Friday, April 27, 2007

Flex SDK now Open Source

Yesterday Adobe released their Flex SDK under an open source license. The license they chose was the Mozilla Public License (MPL), which is a fairly common license but is not GPL compatible. The license is more corporate-freindly than GPL, which is probably the reason for this choice. As the Flex SDK has been free since Flex 2 was released, this may not seem like that big of deal. What it does do is confirm that the Flex SDK will always remain free.

For those of you who are not familiar with what Flex is, it is a pure code-oriented way of creating Flash content. Flex projects consist of MXML files which is an XML-based layout language. Putting together a flex application is done in a similar way to creating a web page. That being said, flex supports ActionScript 3, so you can also use the SDK to compile ActionScript files. All of this code can be created in a text editor, though Adobe has a commercial tool called FlexBuilder that gives you a graphical way of putting together Flex applications.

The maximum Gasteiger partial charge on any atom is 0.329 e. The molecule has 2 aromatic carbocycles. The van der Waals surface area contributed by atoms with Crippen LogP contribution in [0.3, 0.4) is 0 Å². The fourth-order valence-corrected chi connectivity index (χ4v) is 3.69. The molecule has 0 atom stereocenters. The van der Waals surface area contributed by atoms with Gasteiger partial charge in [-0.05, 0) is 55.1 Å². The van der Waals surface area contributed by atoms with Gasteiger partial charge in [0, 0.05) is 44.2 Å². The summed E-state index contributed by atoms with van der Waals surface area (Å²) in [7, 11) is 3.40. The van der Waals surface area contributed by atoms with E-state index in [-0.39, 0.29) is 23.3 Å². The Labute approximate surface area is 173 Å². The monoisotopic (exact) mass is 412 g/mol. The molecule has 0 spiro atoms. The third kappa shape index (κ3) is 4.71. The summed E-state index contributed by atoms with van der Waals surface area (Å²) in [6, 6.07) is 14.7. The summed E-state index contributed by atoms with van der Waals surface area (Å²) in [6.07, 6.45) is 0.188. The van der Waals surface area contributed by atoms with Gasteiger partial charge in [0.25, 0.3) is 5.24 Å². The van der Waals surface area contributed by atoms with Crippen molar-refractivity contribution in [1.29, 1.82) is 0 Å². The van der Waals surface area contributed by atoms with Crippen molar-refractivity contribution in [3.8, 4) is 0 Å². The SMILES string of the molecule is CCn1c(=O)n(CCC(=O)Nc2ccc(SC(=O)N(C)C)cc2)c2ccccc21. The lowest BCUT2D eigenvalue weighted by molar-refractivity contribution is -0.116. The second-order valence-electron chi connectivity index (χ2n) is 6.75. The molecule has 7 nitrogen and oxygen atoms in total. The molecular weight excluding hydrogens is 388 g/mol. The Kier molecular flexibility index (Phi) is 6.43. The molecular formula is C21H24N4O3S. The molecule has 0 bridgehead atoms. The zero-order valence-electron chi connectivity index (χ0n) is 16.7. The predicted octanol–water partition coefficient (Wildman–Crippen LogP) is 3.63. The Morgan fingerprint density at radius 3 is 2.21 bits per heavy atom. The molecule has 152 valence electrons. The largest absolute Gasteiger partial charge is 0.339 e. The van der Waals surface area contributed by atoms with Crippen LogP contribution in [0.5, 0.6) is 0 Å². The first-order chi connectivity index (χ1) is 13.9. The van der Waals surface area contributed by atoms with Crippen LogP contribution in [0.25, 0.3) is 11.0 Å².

Now that I own a copy of Flash CS3, I really don't need to use the SDK to create ActionScript 3 programs anymore, but I do still plan on keeping my code in separate files so that when I do Open Source my projects, people will be able to use the free Flex SDK to build and modify my code. Having the SDK free gives me added security as I know that if Microsoft does somehow manage to kill Adobe, Flash could still survive without them.

The Flash 9 player is still closed source. As the output of the Flex SDK is a file that requires the Flash player, some people may argue that open sourcing the Flex SDK is nothing more than a gesture. While I personally would like the Flash player to be released as open source as well, I know from my Java experiences that having multiple vendors creating versions of a platform leads to incompatibility problems so I personally don't mind that there is only one official source for the Flash player. That being said, there are open source alternatives to the Flash player, with the biggest one being Gnash which is aiming to be compatible with Flash 7, though I suspect they will eventually support Flash 9.

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